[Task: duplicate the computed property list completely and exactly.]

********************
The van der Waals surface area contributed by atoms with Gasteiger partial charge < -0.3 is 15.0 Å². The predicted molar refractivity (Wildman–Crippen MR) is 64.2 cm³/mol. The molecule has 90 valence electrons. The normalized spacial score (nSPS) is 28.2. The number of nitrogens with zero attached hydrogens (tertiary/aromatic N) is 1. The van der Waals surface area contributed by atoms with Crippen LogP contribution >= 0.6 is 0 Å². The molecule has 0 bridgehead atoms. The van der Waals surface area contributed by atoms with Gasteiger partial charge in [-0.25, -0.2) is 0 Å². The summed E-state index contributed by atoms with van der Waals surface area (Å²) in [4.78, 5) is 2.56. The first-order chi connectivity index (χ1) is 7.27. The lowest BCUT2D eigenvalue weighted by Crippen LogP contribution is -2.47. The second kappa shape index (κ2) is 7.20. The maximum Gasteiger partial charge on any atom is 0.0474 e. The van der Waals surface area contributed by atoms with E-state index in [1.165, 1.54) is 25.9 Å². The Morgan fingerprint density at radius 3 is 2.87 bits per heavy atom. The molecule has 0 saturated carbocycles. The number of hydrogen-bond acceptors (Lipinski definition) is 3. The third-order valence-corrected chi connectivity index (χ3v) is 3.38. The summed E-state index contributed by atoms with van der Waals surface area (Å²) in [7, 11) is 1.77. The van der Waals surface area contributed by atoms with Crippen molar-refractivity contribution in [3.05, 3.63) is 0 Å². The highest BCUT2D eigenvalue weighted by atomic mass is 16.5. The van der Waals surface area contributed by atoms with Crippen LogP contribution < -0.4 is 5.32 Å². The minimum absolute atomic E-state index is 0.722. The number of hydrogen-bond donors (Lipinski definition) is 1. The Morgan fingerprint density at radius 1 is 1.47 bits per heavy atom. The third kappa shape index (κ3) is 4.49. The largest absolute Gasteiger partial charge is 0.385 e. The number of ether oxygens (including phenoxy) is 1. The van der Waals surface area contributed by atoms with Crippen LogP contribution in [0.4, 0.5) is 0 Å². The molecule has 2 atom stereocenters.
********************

The van der Waals surface area contributed by atoms with Gasteiger partial charge < -0.3 is 15.0 Å². The predicted molar refractivity (Wildman–Crippen MR) is 64.2 cm³/mol. The molecule has 90 valence electrons. The normalized spacial score (nSPS) is 28.2. The number of nitrogens with zero attached hydrogens (tertiary/aromatic N) is 1. The van der Waals surface area contributed by atoms with Crippen LogP contribution >= 0.6 is 0 Å². The molecule has 0 bridgehead atoms. The van der Waals surface area contributed by atoms with Gasteiger partial charge in [-0.25, -0.2) is 0 Å². The summed E-state index contributed by atoms with van der Waals surface area (Å²) in [4.78, 5) is 2.56. The first-order chi connectivity index (χ1) is 7.27. The lowest BCUT2D eigenvalue weighted by Crippen LogP contribution is -2.47. The second kappa shape index (κ2) is 7.20. The maximum Gasteiger partial charge on any atom is 0.0474 e. The van der Waals surface area contributed by atoms with E-state index in [1.165, 1.54) is 25.9 Å². The Morgan fingerprint density at radius 3 is 2.87 bits per heavy atom. The molecule has 0 saturated carbocycles. The number of hydrogen-bond acceptors (Lipinski definition) is 3. The third-order valence-corrected chi connectivity index (χ3v) is 3.38. The summed E-state index contributed by atoms with van der Waals surface area (Å²) in [7, 11) is 1.77. The van der Waals surface area contributed by atoms with Crippen molar-refractivity contribution in [3.05, 3.63) is 0 Å². The highest BCUT2D eigenvalue weighted by atomic mass is 16.5. The van der Waals surface area contributed by atoms with Crippen LogP contribution < -0.4 is 5.32 Å². The minimum absolute atomic E-state index is 0.722. The number of hydrogen-bond donors (Lipinski definition) is 1. The Morgan fingerprint density at radius 1 is 1.47 bits per heavy atom. The third kappa shape index (κ3) is 4.49. The largest absolute Gasteiger partial charge is 0.385 e. The number of ether oxygens (including phenoxy) is 1. The van der Waals surface area contributed by atoms with Crippen LogP contribution in [0.4, 0.5) is 0 Å². The molecule has 2 atom stereocenters.